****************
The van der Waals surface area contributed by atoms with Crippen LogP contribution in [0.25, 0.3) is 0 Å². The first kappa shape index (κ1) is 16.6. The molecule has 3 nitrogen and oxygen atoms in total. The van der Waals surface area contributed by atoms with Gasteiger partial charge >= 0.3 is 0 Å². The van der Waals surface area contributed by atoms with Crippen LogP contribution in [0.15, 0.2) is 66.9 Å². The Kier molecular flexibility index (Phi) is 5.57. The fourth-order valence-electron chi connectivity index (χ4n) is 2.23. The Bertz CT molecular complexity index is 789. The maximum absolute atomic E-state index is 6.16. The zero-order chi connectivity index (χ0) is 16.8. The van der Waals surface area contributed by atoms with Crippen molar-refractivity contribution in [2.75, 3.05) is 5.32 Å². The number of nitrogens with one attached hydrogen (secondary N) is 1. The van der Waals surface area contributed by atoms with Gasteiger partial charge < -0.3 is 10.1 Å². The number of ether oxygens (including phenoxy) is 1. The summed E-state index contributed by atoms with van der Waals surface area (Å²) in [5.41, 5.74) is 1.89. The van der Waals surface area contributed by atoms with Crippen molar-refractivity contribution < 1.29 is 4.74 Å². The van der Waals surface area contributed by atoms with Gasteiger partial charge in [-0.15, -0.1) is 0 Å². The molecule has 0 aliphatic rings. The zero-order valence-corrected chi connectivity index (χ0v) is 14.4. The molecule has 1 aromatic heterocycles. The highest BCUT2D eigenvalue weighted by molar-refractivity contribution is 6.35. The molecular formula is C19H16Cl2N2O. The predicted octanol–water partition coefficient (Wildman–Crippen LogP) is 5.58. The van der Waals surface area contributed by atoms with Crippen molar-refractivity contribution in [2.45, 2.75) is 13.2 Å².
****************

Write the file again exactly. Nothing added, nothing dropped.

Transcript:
The van der Waals surface area contributed by atoms with Crippen LogP contribution in [0.25, 0.3) is 0 Å². The first kappa shape index (κ1) is 16.6. The molecule has 3 nitrogen and oxygen atoms in total. The van der Waals surface area contributed by atoms with Gasteiger partial charge >= 0.3 is 0 Å². The van der Waals surface area contributed by atoms with Crippen LogP contribution in [0.15, 0.2) is 66.9 Å². The Kier molecular flexibility index (Phi) is 5.57. The fourth-order valence-electron chi connectivity index (χ4n) is 2.23. The Bertz CT molecular complexity index is 789. The maximum absolute atomic E-state index is 6.16. The zero-order chi connectivity index (χ0) is 16.8. The van der Waals surface area contributed by atoms with Crippen molar-refractivity contribution in [2.75, 3.05) is 5.32 Å². The number of nitrogens with one attached hydrogen (secondary N) is 1. The van der Waals surface area contributed by atoms with Gasteiger partial charge < -0.3 is 10.1 Å². The number of ether oxygens (including phenoxy) is 1. The summed E-state index contributed by atoms with van der Waals surface area (Å²) in [5.41, 5.74) is 1.89. The van der Waals surface area contributed by atoms with Crippen molar-refractivity contribution < 1.29 is 4.74 Å². The van der Waals surface area contributed by atoms with Gasteiger partial charge in [-0.15, -0.1) is 0 Å². The molecule has 0 aliphatic rings. The zero-order valence-corrected chi connectivity index (χ0v) is 14.4. The molecule has 1 aromatic heterocycles. The highest BCUT2D eigenvalue weighted by molar-refractivity contribution is 6.35. The molecular formula is C19H16Cl2N2O. The predicted octanol–water partition coefficient (Wildman–Crippen LogP) is 5.58. The van der Waals surface area contributed by atoms with Crippen molar-refractivity contribution in [2.45, 2.75) is 13.2 Å².